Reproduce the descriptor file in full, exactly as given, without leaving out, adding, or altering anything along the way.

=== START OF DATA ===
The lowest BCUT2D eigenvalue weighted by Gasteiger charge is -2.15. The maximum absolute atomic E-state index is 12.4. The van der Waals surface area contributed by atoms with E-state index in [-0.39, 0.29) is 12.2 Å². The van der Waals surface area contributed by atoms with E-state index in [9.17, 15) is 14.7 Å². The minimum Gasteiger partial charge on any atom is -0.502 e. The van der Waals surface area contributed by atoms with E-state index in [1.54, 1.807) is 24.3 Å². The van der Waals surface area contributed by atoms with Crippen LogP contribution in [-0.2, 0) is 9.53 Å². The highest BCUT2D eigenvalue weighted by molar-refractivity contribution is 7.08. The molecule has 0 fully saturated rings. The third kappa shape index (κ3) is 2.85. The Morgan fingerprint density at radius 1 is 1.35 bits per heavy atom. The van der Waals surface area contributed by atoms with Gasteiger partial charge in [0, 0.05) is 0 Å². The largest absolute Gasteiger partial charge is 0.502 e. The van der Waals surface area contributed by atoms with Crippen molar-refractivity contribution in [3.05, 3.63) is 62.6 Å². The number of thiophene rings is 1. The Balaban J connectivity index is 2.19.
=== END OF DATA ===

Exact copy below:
The lowest BCUT2D eigenvalue weighted by Gasteiger charge is -2.15. The maximum absolute atomic E-state index is 12.4. The van der Waals surface area contributed by atoms with E-state index in [-0.39, 0.29) is 12.2 Å². The van der Waals surface area contributed by atoms with E-state index in [9.17, 15) is 14.7 Å². The minimum Gasteiger partial charge on any atom is -0.502 e. The van der Waals surface area contributed by atoms with E-state index in [1.54, 1.807) is 24.3 Å². The van der Waals surface area contributed by atoms with Crippen LogP contribution in [-0.2, 0) is 9.53 Å². The highest BCUT2D eigenvalue weighted by molar-refractivity contribution is 7.08. The molecule has 0 fully saturated rings. The third kappa shape index (κ3) is 2.85. The Morgan fingerprint density at radius 1 is 1.35 bits per heavy atom. The van der Waals surface area contributed by atoms with Gasteiger partial charge in [0, 0.05) is 0 Å². The largest absolute Gasteiger partial charge is 0.502 e. The van der Waals surface area contributed by atoms with Crippen molar-refractivity contribution in [3.05, 3.63) is 62.6 Å². The number of thiophene rings is 1. The Balaban J connectivity index is 2.19.